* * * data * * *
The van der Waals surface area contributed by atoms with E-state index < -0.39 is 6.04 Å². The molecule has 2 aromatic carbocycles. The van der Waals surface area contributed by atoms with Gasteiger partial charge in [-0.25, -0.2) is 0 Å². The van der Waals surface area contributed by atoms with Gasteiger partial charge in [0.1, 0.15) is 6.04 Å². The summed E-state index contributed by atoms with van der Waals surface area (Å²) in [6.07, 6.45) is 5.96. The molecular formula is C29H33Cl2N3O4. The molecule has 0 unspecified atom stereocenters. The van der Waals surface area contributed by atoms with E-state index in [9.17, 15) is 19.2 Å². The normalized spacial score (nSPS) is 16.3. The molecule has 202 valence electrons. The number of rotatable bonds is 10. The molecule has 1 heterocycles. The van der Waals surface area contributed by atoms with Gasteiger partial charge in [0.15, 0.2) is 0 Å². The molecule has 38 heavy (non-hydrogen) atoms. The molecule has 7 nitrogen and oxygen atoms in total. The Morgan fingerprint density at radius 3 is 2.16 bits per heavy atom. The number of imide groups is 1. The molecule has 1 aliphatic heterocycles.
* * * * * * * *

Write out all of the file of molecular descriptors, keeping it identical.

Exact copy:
The van der Waals surface area contributed by atoms with E-state index < -0.39 is 6.04 Å². The molecule has 2 aromatic carbocycles. The van der Waals surface area contributed by atoms with Gasteiger partial charge in [-0.25, -0.2) is 0 Å². The van der Waals surface area contributed by atoms with Gasteiger partial charge in [0.1, 0.15) is 6.04 Å². The summed E-state index contributed by atoms with van der Waals surface area (Å²) in [6.07, 6.45) is 5.96. The molecular formula is C29H33Cl2N3O4. The molecule has 0 unspecified atom stereocenters. The van der Waals surface area contributed by atoms with E-state index in [9.17, 15) is 19.2 Å². The normalized spacial score (nSPS) is 16.3. The molecule has 202 valence electrons. The number of rotatable bonds is 10. The molecule has 1 heterocycles. The van der Waals surface area contributed by atoms with Gasteiger partial charge in [0.15, 0.2) is 0 Å². The molecule has 38 heavy (non-hydrogen) atoms. The molecule has 7 nitrogen and oxygen atoms in total. The Morgan fingerprint density at radius 3 is 2.16 bits per heavy atom. The number of imide groups is 1. The molecule has 1 aliphatic heterocycles.